I absolutely love living in Denmark, I don’t want to leave. I will have to be dragged back to Leeds next year. It is so interesting how many different experiences I have had since living here. I arrived in August and spent three weeks doing an intensive language course. During this time I met some lovely people who have formed my friendship group here. It was so nice coming at that time and the weather was warm and Copenhagen was so open and sociable. People swam in the harbour and drank beer at Nyhavn. Since then things have changed, noticeably the weather (one of Copenhagen’s down points) but the great experiences have kept coming.

Studying has been an interesting experience; there are not many BA courses taught in English so I have taken a Masters Political Science module and BA course on South East Asia. The two have been so different; the first is extremely engaging, my lecturer is one of the leading academics in the field and the structure is completely different to anything in Leeds. You have 2-3 hour lectures, which allow you to really get into the topics you are studying. Student participation is also encouraged. My second course was very basic and felt a little like being back at secondary school. I haven’t really enjoyed it to be honest but that is personal opinion as it was just very different to how a history course is taught in England. I also later found out it was for first year students so I can’t be too harsh.

What do you plan to do after your course is finished?

I have joined the Youth Goodwill Ambassador Corps while in Copenhagen and this has really influenced my thinking about what to do after I finish my degree. I love studying and living here and am considering coming back to study a Masters in Political Science as these programs are so interesting, engaging and at the forefront of this field. It is also free as I live in the EU.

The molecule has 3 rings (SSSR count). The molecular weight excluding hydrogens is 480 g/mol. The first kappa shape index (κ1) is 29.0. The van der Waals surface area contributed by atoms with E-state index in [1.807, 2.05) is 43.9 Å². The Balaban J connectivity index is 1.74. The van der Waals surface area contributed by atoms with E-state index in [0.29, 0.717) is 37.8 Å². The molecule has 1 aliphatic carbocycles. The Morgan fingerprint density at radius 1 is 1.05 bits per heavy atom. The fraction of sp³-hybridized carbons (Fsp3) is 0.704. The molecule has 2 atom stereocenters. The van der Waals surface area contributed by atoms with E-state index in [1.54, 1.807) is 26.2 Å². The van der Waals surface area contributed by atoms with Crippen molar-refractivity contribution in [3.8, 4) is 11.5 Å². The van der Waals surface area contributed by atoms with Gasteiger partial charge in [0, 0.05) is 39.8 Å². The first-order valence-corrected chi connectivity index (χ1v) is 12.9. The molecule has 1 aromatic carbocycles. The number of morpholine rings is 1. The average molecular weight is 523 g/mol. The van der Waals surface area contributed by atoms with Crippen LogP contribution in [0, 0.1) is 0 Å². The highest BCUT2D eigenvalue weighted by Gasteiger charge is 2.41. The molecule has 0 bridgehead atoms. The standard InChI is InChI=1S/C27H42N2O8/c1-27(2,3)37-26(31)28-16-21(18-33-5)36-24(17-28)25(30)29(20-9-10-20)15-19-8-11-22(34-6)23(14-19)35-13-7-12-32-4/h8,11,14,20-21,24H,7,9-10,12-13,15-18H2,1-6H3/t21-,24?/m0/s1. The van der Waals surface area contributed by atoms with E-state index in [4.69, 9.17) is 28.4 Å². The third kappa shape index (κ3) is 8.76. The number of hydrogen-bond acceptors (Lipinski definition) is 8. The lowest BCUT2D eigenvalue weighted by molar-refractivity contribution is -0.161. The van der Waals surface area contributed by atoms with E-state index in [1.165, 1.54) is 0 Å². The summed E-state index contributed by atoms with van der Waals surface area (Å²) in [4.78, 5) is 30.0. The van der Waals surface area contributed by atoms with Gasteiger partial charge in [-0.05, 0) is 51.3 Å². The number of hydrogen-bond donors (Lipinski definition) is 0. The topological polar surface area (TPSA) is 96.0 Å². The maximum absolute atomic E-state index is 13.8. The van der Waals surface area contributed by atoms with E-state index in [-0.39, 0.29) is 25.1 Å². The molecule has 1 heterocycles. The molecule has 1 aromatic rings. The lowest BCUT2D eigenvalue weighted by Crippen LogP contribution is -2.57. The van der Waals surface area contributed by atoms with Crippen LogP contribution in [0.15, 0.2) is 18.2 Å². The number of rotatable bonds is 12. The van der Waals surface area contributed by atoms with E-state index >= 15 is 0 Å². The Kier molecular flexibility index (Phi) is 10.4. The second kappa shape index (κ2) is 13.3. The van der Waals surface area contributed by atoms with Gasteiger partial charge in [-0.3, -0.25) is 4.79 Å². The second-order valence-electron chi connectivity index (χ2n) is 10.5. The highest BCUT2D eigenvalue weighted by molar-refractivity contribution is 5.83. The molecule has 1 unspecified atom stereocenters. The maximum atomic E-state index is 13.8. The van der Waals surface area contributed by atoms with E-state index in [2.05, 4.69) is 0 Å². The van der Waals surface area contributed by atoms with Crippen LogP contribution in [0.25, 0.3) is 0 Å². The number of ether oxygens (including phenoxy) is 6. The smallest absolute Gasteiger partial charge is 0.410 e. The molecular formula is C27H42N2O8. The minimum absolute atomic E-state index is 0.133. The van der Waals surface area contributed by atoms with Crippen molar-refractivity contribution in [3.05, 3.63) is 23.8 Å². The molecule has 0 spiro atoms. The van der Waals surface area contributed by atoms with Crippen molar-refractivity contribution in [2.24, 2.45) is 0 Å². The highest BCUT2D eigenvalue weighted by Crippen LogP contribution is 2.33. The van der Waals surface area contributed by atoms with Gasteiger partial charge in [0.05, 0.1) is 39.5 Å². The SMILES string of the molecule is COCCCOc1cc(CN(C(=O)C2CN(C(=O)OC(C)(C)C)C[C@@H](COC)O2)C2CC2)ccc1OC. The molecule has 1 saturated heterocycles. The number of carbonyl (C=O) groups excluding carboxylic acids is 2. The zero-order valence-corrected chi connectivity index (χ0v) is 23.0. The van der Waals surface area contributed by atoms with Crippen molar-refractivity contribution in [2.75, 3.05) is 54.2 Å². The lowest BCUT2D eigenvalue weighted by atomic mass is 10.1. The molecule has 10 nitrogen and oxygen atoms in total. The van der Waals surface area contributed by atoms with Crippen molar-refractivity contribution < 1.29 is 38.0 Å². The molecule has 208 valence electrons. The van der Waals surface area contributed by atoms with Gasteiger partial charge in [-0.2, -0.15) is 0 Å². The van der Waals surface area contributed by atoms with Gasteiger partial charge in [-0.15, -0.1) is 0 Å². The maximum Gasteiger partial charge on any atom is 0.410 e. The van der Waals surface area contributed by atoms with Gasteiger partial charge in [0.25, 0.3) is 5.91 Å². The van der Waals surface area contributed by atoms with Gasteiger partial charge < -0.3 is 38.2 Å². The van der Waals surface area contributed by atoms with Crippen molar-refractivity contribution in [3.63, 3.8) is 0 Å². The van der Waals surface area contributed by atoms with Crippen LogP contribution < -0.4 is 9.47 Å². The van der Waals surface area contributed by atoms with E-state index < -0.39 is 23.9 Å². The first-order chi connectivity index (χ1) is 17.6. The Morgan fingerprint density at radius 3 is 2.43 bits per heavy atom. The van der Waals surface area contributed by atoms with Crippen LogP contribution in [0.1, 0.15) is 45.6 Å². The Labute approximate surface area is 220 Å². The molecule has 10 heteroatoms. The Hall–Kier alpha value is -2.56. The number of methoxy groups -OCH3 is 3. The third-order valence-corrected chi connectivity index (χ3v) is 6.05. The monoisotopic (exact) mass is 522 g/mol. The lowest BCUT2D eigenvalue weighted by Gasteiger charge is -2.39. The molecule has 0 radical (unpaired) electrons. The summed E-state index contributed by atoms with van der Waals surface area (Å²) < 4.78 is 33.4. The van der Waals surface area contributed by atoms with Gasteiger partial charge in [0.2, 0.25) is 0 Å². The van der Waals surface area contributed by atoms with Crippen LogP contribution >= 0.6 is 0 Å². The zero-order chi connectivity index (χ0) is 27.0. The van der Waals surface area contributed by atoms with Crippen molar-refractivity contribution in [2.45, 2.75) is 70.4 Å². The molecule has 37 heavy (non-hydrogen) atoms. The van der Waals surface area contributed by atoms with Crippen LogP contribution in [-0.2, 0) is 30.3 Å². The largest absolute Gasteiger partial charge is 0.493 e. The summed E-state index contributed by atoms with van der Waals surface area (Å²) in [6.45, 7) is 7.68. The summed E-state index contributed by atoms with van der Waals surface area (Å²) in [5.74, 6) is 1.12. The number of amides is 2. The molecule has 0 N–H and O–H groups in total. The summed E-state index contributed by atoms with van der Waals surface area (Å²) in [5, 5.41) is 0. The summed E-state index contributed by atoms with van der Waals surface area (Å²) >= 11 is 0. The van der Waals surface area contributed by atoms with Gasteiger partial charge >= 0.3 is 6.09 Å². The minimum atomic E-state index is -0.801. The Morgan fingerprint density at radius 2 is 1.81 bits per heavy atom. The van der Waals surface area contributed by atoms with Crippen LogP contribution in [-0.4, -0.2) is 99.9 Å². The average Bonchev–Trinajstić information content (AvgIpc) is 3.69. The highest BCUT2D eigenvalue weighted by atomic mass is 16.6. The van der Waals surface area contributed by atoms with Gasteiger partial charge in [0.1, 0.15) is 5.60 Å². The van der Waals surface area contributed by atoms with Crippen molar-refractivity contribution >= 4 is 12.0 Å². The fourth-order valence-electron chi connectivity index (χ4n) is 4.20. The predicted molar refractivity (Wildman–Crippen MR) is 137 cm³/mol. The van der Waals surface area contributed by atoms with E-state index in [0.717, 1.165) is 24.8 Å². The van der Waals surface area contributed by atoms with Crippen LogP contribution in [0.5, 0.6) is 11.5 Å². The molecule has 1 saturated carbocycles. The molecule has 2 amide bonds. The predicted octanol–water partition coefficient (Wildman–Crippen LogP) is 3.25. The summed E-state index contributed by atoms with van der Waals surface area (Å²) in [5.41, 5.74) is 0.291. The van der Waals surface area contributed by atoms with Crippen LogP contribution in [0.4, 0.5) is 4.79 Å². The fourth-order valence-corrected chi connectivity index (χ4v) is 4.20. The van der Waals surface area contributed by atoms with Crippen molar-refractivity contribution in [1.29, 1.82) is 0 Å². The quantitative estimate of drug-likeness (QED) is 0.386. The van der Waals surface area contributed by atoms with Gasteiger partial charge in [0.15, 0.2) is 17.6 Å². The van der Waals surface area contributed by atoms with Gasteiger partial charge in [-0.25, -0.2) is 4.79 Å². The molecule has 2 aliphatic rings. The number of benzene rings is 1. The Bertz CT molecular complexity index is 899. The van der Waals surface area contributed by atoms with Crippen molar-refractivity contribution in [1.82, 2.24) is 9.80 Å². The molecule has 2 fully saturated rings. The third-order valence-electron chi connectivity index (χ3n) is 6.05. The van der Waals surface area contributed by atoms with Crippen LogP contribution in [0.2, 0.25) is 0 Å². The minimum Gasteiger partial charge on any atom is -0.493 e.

Are there any things you are finding difficult about living in Denmark?

One thing I find difficult is finding an apartment. I am currently looking to move into the city and it is not easy. This is something I knew before I moved here but I was lucky to be given somewhere by the university in a kollegium. However, it is 20 minutes from Copenhagen city centre and I would like to be more central.

Also, I have given up trying to speak Danish to people here as the pronunciation is so difficult and Danes are so unused to hearing people try to speak their language that they don’t really try to understand you. This can get a bit disheartening so I just speak English as everyone here is fluent.

How do you think your experience of studying abroad will be viewed by employers and was this something that was a factor in your decision?

It definitely was a factor in my decision but not the only reason. I have learnt so many things from studying abroad and it really helps you to put your life and experiences into perspective and opens you up to so many incredible opportunities. You meet people from all over the world, learn how to live on your own independently and deal with different circumstances and challenges on a daily basis. I think that you learn essential skills from these experiences and also basic life lessons that are important when going into the working world and I think that these will be recognised by employers.